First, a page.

Inhabiting space, space inhabited

    In China, a new generation of artists, often women, are focusing on questions of habitat and architecture, of human being’s place in the often anarchic expansion of urban territory. Nabuqi, who graduated from the Central Academy of Fine Arts in Beijing in 2013, explores these complex relationships between space and body, and perception of space. Based in Beijing, she herself has always lived on the outskirts - she uses the concept of “village-within-urban environment” - and moves further and further out from the centre, as the city gets bigger. Surprise and movement would easily characterise the urbanization of China’s capital city. The surprise and movement are generated by the speed with which the landscape is transformed, and the inhabitants’ capacity for adapting. For example, a neighbourhood can disappear within a few months, purging the inhabitants, who nevertheless have to return there to work. Nabuqi talks about “many empty shadows left behind”, shadows of both people and constructions left in an in-between state. Although the artist’s work, paradoxically exuding a calm impression, does not directly evoke this urbanization, it nevertheless reproduces the mechanisms of it and feeds on this constant state of agitation. Nabuqi documents these immutable evolutions and her own primary investigations in a diary, a notebook of recordings from life, and a catalogue of forms. The drawings offer keys or clues to an understanding of the three-dimensional practice. As a kind of reflection or respiration, her drawn work enables her to experiment with potential space/body confrontations, or new colours. Indeed, Nabuqi does not hesitate to use gaudy tones, pinks, greens and yellows that cut into the cold, conventional space of the white cube. 

    In the series, ‘A View beyond Space’, Nabuqi attempts to represent different notions of space within the same sculpture. The first is, of course, the physical space itself, tangible and real, existing because of the elementary human presence. The second is generated by the spirit, a universe of the mind in a non-location that the body cannot experience. The aim of the artist is to enable the viewer to be projected into an environment created by a single piece of message: the sculpture. The lines, forms and surfaces of objects require this need for interpretation, because of the human brain’s capacity for analysis and mental agility. Sometimes, Nabuqi fashions landscapes that recall the skylines of buildings or even the levels of platform video games from the 1980s and 1990s, such as Prince of Persia or Mario Bros as in No. 16 of the series. Some recurrent forms such as narrow staircases without guardrails are obvious indications of movement and discomfort. The body is constrained in a moment of transit which is not comfortable, yet evokes an escape, a straying as much as a danger. Elsewhere, the sculptures are arid and demand more effort. In No. 8 (2015), the details are invisible or absent. Is the hollowed-out structure sufficient in itself or must it be augmented by another reality? That is the question.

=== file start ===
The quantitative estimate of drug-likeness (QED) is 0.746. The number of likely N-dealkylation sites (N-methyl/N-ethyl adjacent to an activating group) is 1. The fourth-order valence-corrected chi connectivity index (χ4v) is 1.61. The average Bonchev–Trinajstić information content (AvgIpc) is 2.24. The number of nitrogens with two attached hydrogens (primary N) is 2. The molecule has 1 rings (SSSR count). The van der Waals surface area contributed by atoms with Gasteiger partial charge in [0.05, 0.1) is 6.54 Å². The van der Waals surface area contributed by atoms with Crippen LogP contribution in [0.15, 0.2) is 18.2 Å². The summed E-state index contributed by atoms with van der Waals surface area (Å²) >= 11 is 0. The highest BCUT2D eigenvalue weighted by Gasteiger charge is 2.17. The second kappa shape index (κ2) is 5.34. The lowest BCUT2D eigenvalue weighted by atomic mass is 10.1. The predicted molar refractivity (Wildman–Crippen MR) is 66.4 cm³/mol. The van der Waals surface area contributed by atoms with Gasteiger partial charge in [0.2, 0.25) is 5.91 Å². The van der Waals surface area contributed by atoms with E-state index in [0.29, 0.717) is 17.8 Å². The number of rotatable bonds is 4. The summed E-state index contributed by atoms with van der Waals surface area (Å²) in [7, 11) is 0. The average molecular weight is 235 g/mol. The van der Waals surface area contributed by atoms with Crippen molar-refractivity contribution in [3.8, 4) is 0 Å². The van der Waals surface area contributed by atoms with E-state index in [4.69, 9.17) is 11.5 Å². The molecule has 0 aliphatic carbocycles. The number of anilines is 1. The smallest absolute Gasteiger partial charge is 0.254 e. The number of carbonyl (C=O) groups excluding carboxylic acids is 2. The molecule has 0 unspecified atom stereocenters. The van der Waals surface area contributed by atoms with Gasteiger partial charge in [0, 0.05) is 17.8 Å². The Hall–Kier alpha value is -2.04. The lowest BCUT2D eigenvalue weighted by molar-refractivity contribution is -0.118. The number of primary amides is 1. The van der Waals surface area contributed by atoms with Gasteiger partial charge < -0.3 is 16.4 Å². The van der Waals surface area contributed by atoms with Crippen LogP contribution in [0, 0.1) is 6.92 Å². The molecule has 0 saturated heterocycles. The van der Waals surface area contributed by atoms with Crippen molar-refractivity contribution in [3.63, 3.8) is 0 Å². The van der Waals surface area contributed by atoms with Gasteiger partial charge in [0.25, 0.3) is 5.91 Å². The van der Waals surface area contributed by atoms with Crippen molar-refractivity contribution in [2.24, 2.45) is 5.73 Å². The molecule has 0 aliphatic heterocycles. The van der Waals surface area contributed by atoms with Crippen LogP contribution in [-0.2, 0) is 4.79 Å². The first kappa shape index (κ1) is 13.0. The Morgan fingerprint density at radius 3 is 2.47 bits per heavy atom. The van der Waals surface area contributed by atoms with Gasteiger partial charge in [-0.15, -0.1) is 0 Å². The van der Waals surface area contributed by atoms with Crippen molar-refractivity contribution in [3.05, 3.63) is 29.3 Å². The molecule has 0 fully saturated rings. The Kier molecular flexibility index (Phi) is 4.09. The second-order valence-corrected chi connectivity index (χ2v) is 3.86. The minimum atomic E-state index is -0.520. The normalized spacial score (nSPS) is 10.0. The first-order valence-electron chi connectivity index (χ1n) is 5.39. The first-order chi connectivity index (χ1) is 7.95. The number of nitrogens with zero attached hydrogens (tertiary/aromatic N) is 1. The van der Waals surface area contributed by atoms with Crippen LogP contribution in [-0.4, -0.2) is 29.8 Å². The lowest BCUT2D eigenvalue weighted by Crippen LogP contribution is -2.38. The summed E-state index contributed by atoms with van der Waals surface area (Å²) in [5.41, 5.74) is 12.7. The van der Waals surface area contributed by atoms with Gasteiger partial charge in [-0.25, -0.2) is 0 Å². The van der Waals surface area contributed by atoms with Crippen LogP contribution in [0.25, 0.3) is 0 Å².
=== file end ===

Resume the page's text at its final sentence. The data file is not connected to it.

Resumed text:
More recently, with the installation Floating Narratives (2017) presented at the Centre for Chinese Contemporary Art in Manchester in 2018, Nabuqi studies even more deeply the relationship between the body, the space and the work of art. A collection of artificial plants, lamps, a fan and photographs that are distorted and therefore difficult to understand “occupy the space”, in the words of the artist. With the artificial breeze from the fans and the light generated by electricity, the work transcends its own physical characteristics, it overflows, it floats. The installation therefore suggests an inaccessible and deliberate hidden dimension. Indeed, one can feel the air and one can see an unnatural light: the ethereal. What, then, is the place of the work itself in relation to the space and the body of the viewer? On another level, the artist plays with notions of ‘false’ and ‘true’. The illusion of landscapes represented by a photographic image adds to the fiction of the space, as does the fictional nature of the plastic plants: an effect of Bartesian reality. 

    In her definition of space and, by extension, of landscape, the artist has eliminated notions of beginning and end. Space stretches out infinitely, without walls or doors. In a way, especially as it relates to the construction of a mental space, the work of Nabuqi has its roots in the works of Absalon (1964-1993) and in another way in those of André Cadere (1934-1978). They both envisaged the need to inhabit space and escape from a purely physical logic. Sculpture could be a witness or a tool, allowing access to another dimension. The object therefore constitutes its own dimension while engendering an infinite mental field. Nabuqi also questions visual and sensory perception, “When we enter into different types of space, do we perceive the information through visual means or is the body also a receptor of information?” The sculpture is not restricted simply to its visual, physical or spatial characteristics, or even to an ideological or historic context. There is not just one way of looking that produces a result but an infinity of ways, producing a multitude of interpretations. The spectator does not find himself in front of a traditional work of art to be looked at, they are physically involved, becoming in turn a participant and a constituent element of the work. In other words, the works of Nabuqi do not appear to belong to the family of classical or ancient sculpture or to that of Canova but rather to the participatory installations of Bruce Nauman, or the mirrors of Michelangelo Pistoletto, which engage the visitor by including their own reflections in the work.